[time-nuts] Brooks Shera
lists at rtty.us
Mon Mar 25 20:53:10 EDT 2013
Using the GPS sawtooth as a source of randomness is dangerous. It can stop moving for minutes at a time if the conditions happen to be just right (or in this case wrong). Of course lack of randomization isn't your only problem when this happens. The (likely substantial) offset in the data is also a significant issue.
On Mar 25, 2013, at 8:35 PM, Bruce Griffiths <bruce.griffiths at xtra.co.nz> wrote:
> Richard H McCorkle wrote:
>> Hi Tom,
>> In the Shera design the instability of the XO timebase is
>> a key factor in improving the 30-second update resolution.
>> With the XO drift varying the sample point across the 1PPS
>> and 312.5 KHz edges the samples are constantly varying and
>> the average of the samples has a resolution much closer to
>> (1/CLK)/30 or 1.4ns. If both signals were synchronized
>> with the clock the start and stop edges of every sample
>> would fall exactly on a clock. In lock the odds of the
>> sources having a sample-to-sample variation greater than
>> 1 clock period (+/- 41.7ns) over the 30 second sample
>> period is low. So the probability is high that you would
>> get 30 identical samples with an average resolution much
>> closer to 41.7ns (+/- 1 clock).
> The above assertion is not correct if the inputs to the synchroniser(s) are asynchronous to the synchroniser clock.
> The gate period will have a bounded (neglecting the effect of metastability at the output of the synchronisers) variation of +- 1 count.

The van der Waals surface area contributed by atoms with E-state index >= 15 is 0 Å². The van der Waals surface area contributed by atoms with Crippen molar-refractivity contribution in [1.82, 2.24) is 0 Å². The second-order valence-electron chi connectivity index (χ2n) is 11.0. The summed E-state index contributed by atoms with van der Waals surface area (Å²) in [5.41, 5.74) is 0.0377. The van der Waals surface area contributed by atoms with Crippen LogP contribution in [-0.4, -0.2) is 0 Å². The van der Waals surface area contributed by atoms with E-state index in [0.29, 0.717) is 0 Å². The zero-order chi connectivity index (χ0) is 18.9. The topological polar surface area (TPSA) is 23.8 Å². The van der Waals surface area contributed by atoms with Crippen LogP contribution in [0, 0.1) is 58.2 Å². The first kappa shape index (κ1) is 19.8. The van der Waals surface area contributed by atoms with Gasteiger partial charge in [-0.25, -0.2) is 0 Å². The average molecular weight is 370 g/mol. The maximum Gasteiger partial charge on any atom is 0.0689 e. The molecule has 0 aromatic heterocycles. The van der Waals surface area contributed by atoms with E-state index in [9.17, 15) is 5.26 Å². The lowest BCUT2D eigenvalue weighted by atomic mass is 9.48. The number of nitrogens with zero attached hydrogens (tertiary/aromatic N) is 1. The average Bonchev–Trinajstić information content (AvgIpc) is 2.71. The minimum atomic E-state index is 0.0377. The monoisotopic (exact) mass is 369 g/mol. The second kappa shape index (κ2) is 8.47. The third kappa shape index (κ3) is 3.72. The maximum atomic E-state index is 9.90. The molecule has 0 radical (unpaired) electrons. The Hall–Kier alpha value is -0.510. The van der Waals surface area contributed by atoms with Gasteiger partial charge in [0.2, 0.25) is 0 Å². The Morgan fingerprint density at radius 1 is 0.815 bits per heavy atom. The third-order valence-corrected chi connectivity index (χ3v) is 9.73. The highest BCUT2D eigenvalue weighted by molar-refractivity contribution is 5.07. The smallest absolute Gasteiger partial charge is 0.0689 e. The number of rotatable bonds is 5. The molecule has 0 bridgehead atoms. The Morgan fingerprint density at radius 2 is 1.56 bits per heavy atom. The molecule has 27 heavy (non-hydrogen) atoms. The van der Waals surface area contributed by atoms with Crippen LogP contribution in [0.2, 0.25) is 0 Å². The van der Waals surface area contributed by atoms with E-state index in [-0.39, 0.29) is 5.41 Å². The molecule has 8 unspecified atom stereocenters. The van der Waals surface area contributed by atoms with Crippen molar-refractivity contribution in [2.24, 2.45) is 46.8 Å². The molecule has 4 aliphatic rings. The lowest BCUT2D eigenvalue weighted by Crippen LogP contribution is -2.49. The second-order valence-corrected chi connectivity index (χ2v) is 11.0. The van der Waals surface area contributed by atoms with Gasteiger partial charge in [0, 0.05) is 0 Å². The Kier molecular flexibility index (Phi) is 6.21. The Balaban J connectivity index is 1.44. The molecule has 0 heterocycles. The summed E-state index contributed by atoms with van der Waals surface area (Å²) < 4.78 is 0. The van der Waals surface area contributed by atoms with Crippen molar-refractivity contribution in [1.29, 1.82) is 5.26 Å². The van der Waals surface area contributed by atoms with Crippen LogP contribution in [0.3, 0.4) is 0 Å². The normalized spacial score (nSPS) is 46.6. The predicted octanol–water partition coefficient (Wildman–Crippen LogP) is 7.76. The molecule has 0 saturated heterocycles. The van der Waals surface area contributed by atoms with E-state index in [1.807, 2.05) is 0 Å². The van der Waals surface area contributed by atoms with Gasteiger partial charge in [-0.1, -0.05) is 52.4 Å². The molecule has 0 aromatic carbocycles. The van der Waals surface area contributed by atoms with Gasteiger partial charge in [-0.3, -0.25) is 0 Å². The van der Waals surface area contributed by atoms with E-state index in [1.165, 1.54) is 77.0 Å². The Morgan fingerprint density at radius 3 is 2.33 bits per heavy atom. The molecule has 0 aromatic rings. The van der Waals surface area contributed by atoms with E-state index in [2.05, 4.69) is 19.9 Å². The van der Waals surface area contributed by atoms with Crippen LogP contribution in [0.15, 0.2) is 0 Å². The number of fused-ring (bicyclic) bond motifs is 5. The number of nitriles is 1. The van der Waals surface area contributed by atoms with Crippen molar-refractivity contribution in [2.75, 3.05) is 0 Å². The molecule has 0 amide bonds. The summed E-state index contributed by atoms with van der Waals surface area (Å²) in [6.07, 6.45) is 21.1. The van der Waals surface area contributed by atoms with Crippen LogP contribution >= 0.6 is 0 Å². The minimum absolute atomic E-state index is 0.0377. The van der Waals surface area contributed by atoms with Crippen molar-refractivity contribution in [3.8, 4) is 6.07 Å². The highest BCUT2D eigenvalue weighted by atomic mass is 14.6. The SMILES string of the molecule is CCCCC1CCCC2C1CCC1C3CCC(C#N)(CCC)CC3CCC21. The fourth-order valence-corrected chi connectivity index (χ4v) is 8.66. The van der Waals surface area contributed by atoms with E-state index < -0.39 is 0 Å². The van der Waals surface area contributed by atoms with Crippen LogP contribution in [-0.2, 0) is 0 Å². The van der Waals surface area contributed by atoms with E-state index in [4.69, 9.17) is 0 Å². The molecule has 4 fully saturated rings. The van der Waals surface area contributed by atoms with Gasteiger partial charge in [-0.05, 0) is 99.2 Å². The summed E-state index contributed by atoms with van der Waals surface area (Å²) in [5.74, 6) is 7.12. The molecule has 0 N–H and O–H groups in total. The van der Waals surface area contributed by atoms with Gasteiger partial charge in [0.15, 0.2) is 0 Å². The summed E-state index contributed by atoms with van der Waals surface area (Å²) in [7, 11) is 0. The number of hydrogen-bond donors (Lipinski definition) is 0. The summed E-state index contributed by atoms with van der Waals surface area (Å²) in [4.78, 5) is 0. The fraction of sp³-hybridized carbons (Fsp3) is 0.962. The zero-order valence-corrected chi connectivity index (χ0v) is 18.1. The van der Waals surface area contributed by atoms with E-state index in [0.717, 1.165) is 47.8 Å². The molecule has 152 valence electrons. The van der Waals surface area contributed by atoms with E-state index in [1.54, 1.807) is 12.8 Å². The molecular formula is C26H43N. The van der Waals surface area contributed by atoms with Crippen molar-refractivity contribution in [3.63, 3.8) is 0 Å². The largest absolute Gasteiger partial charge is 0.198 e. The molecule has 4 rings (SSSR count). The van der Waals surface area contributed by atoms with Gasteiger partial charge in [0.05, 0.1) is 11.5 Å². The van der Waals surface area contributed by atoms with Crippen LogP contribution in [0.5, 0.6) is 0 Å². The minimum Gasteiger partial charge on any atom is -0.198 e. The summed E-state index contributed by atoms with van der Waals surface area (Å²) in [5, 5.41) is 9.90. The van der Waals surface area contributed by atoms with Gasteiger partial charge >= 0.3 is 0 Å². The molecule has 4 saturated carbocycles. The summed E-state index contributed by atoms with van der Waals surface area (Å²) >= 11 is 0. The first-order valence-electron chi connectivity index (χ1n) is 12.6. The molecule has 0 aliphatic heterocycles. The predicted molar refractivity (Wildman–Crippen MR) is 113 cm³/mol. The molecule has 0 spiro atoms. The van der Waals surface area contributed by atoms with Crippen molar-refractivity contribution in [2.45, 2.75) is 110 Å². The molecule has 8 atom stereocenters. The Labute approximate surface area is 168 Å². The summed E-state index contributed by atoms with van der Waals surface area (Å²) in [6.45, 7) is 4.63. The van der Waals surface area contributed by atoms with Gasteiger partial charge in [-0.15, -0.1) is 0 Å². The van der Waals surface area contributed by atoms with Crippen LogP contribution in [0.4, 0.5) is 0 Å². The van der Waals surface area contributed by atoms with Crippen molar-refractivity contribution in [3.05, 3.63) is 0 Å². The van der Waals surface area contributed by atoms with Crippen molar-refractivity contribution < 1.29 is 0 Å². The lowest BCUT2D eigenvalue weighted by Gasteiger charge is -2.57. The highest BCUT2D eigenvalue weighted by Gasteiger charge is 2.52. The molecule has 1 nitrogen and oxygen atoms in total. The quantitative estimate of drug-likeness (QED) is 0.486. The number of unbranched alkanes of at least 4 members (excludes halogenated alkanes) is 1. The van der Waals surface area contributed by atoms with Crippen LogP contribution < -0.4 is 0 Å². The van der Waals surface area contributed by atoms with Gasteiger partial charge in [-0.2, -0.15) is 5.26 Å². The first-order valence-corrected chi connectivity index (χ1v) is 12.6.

> Provided that the synchroniser (and counter) clock and the divided down disciplined oscillator clock meet the conditions outlined by David Chu in:
> In practice these conditions may be difficult to meet without adequate random phase modulation of PPS (and the divided down disciplined oscillator signal).
> Alternatively phase modulating the synchroniser/counter clock is perhaps simpler.
> The sawtooth phase modulation of the PPS signal output produced by many timing GPS receivers isnt sufficiently random to be particularly useful.
>> The counter clock and asynchronous gate are applied to
>> an AND gate in the CD4520 that drives all 4 stages so when
>> an asynchronous gate edge and clock are coincident a short
>> clock pulse is generated and the setup and hold times of
>> the CD4520 counter are not met. Under these conditions the
>> first 4 stages in the 4520 could end up in an indeterminate
>> state and the input to the 4040 would be questionable. The
>> counter should settle to some value by the next clock,
>> but the value could be up to +/- 31 counts different than
>> it should be. Shera gates multiple samples into the
>> counter with a single read/reset per 30-second update so
>> multiple uncertainties can be introduced in the accumulated
>> Recognizing the probability of asynchronous gating
>> resulting in glitches in the data Shera uses a de-glitch
>> routine in modes 4-7 that detects any 30-second value that
>> exceeds +/- 30 counts from the previous value as a glitch
>> and uses the previous value when this condition is detected.
>> This is far from ideal as multiple errors could be
>> accumulated with an average value less than +/- 30 counts
>> per update, but it does handle the occasional glitch when
>> the gate and XO edges are coincident and a>30 count error
>> results. The XO stability usually insures coincidence will
>> be short lived, but multiple 30-second glitched samples
>> do occur, so a 3 glitched update (90-sec) limit is included.
>> During my early work on upgrading the Shera a number of
>> different counter designs with asynchronous gating were
>> evaluated. I settled on the AC163 as the clock is not
>> gated directly so no short clock pulses are ever applied to
>> the stages. Instead the /Q to D is gated and the previous